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When we refer to symmetry in cryptographic algorithms such as symmetric or assymetric does the symmetry refers only to the equality or not of the keys, or does it also refer to the symmetry of encryption and decryption operations?

Also does symmetry when refering to keys means they are equal? Is there any symmetry between a private and public key? They might be different but they are linked in a way,in rsa for example.

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It only refers to the symmetry of the keys.

There are a number of block ciphers and modes (symmetric crypto) that have slightly different encrypt and decrypt routines. Yet they are still symmetric crypto. AES for example uses a number of building blocks for which there are inverse operations used to decrypt.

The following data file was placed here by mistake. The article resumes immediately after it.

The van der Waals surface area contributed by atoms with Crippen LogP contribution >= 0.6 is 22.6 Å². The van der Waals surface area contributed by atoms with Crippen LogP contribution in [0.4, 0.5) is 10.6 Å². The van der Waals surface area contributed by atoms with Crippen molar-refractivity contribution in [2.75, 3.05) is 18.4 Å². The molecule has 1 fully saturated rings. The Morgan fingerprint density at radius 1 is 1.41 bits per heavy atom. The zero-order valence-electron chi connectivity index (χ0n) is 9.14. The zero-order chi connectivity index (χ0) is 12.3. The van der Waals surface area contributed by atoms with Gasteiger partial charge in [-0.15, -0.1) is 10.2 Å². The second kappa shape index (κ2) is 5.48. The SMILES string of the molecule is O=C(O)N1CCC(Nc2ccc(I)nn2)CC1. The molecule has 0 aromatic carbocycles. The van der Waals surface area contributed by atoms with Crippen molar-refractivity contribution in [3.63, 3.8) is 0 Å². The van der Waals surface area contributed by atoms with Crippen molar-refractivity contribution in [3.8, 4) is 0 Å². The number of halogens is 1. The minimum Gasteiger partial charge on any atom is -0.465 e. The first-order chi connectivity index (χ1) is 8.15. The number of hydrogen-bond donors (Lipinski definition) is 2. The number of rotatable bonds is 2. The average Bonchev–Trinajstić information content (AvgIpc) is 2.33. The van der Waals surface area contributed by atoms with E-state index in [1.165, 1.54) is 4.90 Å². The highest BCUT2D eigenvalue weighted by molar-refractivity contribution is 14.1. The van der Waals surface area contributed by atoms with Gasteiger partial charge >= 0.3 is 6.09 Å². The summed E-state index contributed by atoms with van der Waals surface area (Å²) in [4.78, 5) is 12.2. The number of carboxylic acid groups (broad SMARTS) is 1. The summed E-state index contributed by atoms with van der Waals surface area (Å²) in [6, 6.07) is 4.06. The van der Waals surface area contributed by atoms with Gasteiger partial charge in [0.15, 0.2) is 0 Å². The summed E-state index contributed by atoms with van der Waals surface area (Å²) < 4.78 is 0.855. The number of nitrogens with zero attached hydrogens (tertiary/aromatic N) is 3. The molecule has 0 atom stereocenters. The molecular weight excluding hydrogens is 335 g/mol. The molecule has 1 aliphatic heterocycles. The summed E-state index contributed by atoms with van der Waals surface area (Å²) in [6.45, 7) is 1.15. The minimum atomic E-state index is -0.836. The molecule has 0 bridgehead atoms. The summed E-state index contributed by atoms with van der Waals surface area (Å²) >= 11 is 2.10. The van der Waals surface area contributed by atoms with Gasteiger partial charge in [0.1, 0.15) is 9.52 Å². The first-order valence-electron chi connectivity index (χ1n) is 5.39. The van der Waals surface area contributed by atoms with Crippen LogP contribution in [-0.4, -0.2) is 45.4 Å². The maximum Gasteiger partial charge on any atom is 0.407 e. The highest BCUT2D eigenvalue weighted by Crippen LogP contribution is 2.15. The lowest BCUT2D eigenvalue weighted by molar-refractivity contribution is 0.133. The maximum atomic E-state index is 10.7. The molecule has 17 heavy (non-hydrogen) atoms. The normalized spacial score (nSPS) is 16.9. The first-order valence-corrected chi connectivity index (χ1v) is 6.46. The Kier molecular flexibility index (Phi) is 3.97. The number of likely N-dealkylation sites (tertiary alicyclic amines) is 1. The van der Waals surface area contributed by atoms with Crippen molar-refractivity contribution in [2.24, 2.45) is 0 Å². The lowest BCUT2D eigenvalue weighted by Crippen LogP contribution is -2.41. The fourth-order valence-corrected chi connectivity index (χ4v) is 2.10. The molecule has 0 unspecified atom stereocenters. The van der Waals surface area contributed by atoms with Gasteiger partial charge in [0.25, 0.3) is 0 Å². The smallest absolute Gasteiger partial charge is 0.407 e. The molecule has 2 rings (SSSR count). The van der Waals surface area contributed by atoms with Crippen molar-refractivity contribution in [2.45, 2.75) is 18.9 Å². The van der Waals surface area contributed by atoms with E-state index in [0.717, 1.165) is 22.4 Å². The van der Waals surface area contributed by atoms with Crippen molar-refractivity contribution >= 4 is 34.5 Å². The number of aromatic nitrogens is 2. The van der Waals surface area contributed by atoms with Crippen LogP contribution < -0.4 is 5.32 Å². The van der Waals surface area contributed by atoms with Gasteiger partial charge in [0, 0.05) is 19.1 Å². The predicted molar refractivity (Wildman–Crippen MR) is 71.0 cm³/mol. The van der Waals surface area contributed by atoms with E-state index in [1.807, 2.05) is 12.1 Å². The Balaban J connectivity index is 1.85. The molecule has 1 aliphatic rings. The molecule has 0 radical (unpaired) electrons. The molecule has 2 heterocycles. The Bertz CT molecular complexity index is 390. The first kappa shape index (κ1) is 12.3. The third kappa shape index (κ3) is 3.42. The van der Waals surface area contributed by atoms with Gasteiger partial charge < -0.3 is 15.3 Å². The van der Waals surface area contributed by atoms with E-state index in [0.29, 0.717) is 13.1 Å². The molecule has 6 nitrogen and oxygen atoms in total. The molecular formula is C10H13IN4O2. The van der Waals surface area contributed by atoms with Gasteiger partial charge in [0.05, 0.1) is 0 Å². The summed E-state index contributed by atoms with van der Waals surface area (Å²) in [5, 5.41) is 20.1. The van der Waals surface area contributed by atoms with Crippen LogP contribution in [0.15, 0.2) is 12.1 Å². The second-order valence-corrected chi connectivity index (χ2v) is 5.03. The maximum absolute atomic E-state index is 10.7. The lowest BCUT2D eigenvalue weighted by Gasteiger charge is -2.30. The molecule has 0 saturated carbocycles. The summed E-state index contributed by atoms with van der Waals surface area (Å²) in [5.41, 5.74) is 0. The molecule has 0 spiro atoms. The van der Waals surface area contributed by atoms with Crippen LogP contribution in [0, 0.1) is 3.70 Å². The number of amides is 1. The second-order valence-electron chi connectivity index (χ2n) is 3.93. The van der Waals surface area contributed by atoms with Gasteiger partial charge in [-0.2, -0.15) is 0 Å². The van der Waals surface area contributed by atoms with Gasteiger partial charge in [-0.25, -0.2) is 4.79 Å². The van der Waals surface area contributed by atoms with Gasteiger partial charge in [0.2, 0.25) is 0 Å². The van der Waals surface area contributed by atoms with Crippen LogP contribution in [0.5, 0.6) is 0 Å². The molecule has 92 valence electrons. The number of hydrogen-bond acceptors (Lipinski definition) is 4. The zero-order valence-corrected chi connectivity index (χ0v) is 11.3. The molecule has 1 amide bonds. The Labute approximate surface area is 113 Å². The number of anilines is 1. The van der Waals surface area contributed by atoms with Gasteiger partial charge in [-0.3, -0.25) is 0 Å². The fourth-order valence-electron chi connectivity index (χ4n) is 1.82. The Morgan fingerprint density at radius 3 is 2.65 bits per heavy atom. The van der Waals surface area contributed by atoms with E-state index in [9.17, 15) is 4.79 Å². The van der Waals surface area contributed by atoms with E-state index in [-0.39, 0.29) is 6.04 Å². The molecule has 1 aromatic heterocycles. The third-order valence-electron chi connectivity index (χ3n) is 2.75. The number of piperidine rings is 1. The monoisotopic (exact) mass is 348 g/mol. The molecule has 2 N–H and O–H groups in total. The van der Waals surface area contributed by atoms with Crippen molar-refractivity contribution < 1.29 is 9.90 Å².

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To answer the second question – no, keys do not have to be equal.

One can consider an encryption scheme symmetrical, if it's "easy" to compute private (decryption) key from the public (encryption) one.

For most symmetrical algorithms used in practice the keys are equal though.

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